but, as it was a Monday, none of the inside attractions were open, in particular, one museum we wanted to visit but did not have time the day before. We did, however, manage to see a striking set of sculptures from outside the gates.
Still on a schedule, we left mid-morning for Pontoise where we intended to top up with water before pressing on to meet our guests.
After a short two hour cruise, we arrived at the very swish looking pontoons at Pontoise. Two long pontoons on either side of the Oise. Entirely empty. We picked out a spot close to the water taps and then found out that the Tourist Bureau which also doubled as the Capitainerie was also closed (as it was Monday) and all the water and power had been turned off. The power was no issue but we wanted to take on water today so that we could leave early tomorrow for the long haul to Méricourt. Now we would have to wait until the Tourist Bureau deigned to open and turn on the water and then for the tank to fill. Grrrr….
Anyhow, we decided to climb the steep hill to the centre of the old town to see what was open. Not much. The place was deserted. The only thing open was the Cathédrale Saint-Maclou de Pontoise but the inside was splendid.
There were several stained glass windows dating back to the 15th and 16th century.
The mandatory Joan of Arc
and ornate Italianate capitals on the columns.
When we emerged, one brasserie had opened so we indulged in a late snack and a beer as the weather cleared to a sunny afternoon.
Next morning, we eventually had the water turned on (after paying for a €14 mooring we were not going to use) and filled the water tank. We set off at 10:30, about three hours later than we would have otherwise.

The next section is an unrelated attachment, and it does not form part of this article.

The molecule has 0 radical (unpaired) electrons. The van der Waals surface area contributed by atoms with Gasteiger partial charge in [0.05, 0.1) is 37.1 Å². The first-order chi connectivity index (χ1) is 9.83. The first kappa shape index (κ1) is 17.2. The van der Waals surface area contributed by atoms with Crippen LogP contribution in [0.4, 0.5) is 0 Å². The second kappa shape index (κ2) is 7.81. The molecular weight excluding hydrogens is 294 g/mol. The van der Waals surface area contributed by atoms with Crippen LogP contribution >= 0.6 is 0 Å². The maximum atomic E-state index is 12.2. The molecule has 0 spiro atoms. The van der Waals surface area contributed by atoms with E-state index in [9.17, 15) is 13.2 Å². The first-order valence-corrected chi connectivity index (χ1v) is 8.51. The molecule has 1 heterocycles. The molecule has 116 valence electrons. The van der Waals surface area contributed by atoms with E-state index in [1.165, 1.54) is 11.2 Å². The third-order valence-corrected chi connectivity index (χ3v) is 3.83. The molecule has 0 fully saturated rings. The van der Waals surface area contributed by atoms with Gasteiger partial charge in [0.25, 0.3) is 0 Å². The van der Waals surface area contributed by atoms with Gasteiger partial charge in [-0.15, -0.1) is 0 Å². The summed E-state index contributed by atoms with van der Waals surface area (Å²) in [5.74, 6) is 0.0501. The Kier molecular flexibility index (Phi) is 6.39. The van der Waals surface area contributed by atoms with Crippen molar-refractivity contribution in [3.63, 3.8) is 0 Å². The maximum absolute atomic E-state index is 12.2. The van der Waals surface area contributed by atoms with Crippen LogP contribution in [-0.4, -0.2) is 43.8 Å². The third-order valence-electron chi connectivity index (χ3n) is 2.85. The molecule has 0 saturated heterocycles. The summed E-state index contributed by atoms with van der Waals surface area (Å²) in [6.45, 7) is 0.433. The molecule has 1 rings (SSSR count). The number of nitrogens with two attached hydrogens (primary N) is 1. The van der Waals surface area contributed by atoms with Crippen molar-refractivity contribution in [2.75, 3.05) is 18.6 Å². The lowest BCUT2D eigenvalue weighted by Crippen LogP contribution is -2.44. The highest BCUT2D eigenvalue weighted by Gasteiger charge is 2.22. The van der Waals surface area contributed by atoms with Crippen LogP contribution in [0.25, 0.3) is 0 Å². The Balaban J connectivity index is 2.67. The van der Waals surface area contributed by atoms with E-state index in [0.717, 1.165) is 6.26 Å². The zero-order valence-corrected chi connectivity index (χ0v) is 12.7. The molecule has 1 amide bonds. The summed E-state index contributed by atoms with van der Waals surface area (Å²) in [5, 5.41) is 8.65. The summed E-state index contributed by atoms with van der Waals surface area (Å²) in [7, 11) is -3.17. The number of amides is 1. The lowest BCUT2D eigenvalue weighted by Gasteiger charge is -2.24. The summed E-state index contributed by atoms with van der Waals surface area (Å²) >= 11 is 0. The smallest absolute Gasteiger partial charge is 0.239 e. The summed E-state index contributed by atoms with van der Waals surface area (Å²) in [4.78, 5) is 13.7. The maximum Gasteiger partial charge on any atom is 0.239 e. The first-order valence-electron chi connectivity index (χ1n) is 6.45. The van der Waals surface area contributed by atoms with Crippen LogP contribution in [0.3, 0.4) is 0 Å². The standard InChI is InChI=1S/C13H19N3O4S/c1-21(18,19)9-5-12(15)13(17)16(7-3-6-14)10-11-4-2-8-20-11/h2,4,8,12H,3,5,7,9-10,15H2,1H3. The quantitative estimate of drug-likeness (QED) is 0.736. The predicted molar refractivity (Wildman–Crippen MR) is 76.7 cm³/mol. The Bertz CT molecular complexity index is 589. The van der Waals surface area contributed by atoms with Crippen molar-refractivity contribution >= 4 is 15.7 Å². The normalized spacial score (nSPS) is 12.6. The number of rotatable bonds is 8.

We cruised down the last stretch of the Oise, past increasing numbers of moored vessels, both commercial and private. We also passed by the Axe Majeure, a striking piece of urban art which, unfortunately, there was not enough time for us to visit – but it is accessible by bike from a mooring at nearby Cergy.
It was then a careful starboard turn downstream into the River Seine and immediately across to our first of the Seine écluses – Andrésy. These huge locks are 185 m long and usually 24 m wide. Almost ten times Catharina’s length and we could turn around if there were no other vessels beside us. Still, it was no particular bother – we have no particular recollection of passing through.
Then it was off downstream and while there was presumably a current, it was not fast, only a couple of km/h. The river was, of course, wide and largely rural or forested. There were occasional houses, often palatial and some areas of urbanisation. Most impressive was the Collegiate Church of Our Lady which dominates Mantes-la-Jolie.
All in all, a pleasant, easy, if unspectacular cruise.
We arrived upstream of the Méricourt lock and could see a long length of bollards along the edge and while they were a little more widely separated (25 m) than optimum, and we were soon moored nearby to a peniche. Apparently, this is a very popular mooring for commercials who are doing maintenance work. We remained the only two vessels there for the duration of our stay.
We saw some other smaller boats approach for the few days we spent there but there is a marina on the other side of the river and they all headed in that direction. We found our mooring comfortable and interesting as we could watch a wide variety of commercial traffic passing but as they were either just entering or exiting the lock, they were not travelling fast at all.
After a comfortable night, we had most of the next day free for some chores before Gill and Graham arrived. There was a bit of a mixup with trains and taxis that resulted in a big fare for the driver – but it had a serendipitous outcome in that we arranged that the same driver would take all four of us to and from Giverny the next day for just €100.
As this was Gill and Graham’s third visit to Catharina, they were soon settled and we spent an enjoyable evening catching up with stories of their last week or so spent in Spain.